All students regardless of vaccination status are required to wear masks indoors while on campus and are asked to wear them outdoors where social distancing is impossible. As of Sept. 9, there were 140 active cases among the student body, including 14 breakthrough cases from students already vaccinated. 

However, West Chester President Christopher Fiorentino remains firm in his commitment to keeping classes face-to-face and not switching back to remote instruction, stating that, the data we are reviewing do not indicate that we are anywhere near the point of considering such options.”

Throughout the first week of classes, a senior student found it unusual that all of her professors in the Business and Public Management building had not been wearing their masks indoors. She mentioned that her professors have been either standing behind a podium and/or plastic screen barriers in the large lecture halls.

 According to instructions from Provost, All faculty, staff, students, and visitors, regardless of vaccination status, are required to wear a mask which covers their nose and mouth when indoors.” However, the policy also states that professors have the option to remove their masks if they can maintain at least three feet of distance within the classroom.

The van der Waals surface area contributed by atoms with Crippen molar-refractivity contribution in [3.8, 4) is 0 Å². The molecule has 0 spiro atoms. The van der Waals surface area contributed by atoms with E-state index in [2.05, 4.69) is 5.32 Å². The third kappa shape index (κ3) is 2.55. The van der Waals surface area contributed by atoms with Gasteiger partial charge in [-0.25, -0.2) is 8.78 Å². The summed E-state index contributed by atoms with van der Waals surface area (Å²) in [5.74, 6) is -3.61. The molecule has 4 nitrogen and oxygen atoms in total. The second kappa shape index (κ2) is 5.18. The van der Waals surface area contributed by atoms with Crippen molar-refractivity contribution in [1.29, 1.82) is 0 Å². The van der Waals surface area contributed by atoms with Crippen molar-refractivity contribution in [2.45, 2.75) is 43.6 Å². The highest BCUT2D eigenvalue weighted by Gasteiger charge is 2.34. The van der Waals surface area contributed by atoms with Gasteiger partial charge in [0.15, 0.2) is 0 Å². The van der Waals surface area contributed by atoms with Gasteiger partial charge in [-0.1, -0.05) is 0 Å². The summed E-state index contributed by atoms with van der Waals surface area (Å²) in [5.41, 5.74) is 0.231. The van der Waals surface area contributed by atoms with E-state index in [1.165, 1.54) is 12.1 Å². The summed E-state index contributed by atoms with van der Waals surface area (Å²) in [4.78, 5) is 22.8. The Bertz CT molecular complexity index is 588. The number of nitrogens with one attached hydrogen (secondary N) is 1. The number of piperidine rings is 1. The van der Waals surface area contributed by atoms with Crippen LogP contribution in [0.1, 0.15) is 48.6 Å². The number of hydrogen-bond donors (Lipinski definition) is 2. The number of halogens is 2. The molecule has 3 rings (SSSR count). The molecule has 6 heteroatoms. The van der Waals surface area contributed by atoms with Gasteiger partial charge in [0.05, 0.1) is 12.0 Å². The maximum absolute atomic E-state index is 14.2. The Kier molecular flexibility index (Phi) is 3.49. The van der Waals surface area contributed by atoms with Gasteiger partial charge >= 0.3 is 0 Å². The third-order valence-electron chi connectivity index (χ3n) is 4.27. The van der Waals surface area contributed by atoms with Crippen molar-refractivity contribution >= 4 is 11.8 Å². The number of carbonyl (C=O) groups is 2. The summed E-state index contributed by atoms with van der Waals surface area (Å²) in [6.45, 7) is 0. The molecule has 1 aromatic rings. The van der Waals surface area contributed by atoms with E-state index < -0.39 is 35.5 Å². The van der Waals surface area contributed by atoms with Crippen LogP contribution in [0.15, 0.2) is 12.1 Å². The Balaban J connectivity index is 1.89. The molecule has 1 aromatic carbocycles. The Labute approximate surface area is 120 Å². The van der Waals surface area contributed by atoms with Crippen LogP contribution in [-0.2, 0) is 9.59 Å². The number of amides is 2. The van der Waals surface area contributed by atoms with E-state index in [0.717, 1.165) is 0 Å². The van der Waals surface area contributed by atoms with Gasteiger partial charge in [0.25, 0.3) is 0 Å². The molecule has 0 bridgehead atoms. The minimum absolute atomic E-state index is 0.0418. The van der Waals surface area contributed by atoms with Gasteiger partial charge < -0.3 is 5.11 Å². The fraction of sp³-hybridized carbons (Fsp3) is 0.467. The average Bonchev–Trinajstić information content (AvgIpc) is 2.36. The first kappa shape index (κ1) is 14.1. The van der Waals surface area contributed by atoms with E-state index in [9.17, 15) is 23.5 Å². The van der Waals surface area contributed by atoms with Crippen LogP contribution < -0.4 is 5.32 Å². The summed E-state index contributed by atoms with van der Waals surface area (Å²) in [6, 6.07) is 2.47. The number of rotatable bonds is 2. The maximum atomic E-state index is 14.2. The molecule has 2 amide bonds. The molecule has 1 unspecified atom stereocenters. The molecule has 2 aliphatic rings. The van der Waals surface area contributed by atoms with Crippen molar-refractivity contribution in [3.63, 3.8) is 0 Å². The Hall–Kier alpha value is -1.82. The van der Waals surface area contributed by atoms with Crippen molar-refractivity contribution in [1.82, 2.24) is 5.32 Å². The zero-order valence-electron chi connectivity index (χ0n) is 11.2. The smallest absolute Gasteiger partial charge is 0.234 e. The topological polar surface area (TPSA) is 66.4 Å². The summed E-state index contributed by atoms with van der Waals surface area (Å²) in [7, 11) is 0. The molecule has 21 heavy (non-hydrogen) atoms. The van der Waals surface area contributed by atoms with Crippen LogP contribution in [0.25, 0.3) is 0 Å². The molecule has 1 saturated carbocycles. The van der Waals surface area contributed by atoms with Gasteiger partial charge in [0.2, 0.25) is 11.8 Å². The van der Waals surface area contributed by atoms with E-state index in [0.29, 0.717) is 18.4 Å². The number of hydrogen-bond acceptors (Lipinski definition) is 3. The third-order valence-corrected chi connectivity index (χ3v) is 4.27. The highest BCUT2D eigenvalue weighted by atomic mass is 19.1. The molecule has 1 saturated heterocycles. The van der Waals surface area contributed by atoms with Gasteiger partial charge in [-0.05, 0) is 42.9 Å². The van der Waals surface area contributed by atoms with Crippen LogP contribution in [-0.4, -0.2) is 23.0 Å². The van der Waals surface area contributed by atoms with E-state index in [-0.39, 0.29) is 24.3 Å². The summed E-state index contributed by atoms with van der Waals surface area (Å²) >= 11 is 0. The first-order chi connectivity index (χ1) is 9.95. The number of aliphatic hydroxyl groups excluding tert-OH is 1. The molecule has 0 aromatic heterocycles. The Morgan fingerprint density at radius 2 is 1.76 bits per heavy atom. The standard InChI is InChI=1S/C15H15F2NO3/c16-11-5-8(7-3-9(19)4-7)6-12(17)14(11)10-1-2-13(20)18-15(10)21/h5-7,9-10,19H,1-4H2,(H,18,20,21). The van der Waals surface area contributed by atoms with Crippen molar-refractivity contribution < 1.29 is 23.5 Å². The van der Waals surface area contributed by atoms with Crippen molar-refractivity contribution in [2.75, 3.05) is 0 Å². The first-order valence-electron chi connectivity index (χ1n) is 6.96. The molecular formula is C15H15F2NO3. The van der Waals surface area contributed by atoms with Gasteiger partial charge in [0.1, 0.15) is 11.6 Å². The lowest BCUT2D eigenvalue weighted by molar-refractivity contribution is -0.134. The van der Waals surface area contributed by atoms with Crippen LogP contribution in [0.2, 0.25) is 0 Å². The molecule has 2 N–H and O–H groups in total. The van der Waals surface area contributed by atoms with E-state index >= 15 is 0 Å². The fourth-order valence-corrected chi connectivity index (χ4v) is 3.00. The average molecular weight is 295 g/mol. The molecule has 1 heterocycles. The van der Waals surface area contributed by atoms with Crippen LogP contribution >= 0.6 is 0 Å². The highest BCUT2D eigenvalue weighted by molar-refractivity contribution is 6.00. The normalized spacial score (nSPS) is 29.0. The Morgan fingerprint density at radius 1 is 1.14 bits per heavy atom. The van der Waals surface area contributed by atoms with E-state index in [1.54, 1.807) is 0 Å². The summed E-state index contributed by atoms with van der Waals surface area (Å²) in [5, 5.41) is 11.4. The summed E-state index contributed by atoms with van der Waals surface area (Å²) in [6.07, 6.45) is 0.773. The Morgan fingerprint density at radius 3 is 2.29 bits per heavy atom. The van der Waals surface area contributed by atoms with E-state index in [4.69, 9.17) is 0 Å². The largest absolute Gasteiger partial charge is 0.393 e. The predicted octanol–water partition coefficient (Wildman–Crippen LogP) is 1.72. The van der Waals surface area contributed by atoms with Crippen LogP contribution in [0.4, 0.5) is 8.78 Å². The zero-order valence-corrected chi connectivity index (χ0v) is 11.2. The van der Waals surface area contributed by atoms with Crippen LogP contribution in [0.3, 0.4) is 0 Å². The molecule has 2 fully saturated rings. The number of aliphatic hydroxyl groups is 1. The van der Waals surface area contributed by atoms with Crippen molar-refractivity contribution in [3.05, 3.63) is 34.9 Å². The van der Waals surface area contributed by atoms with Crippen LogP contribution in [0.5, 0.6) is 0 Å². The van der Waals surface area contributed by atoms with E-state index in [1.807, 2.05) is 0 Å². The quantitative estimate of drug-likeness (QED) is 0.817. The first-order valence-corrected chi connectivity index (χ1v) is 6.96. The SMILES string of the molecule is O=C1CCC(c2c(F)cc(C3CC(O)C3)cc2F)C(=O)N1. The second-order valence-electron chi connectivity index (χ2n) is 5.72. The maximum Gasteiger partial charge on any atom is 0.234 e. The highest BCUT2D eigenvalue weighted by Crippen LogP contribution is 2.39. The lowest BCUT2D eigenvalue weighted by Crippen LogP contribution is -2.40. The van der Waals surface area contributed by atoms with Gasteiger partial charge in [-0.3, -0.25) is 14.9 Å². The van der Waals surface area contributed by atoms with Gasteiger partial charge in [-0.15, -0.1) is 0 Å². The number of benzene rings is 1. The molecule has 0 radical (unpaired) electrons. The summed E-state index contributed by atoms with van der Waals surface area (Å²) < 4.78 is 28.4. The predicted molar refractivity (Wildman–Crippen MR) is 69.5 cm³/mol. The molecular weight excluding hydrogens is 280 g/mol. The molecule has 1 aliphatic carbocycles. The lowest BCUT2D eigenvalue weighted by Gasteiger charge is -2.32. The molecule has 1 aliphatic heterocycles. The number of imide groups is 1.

In addition to vaccination data and mask mandates, the university has decided to implement fans in each classroom to help circulate the air and decrease the risk of particles floating in the air and causing airborne transmission of COVID-19. 

A campus that was close to barren only months ago is now a regular hub of activity, with students and faculty meeting with each other once more, this time under the guise of a space altered by an ongoing global pandemic.

I was walking across campus today watching students talking and walking, overhearing snatches of conversation that were so normal… where to eat, where to park, how classes were going,” said Dr. Ervin. “Despite all the anxiety of going indoors with my KN95 mask on, worried about the Delta variant, the scenes of students enjoying each other’s company on a beautiful day really bring joy to my heart.”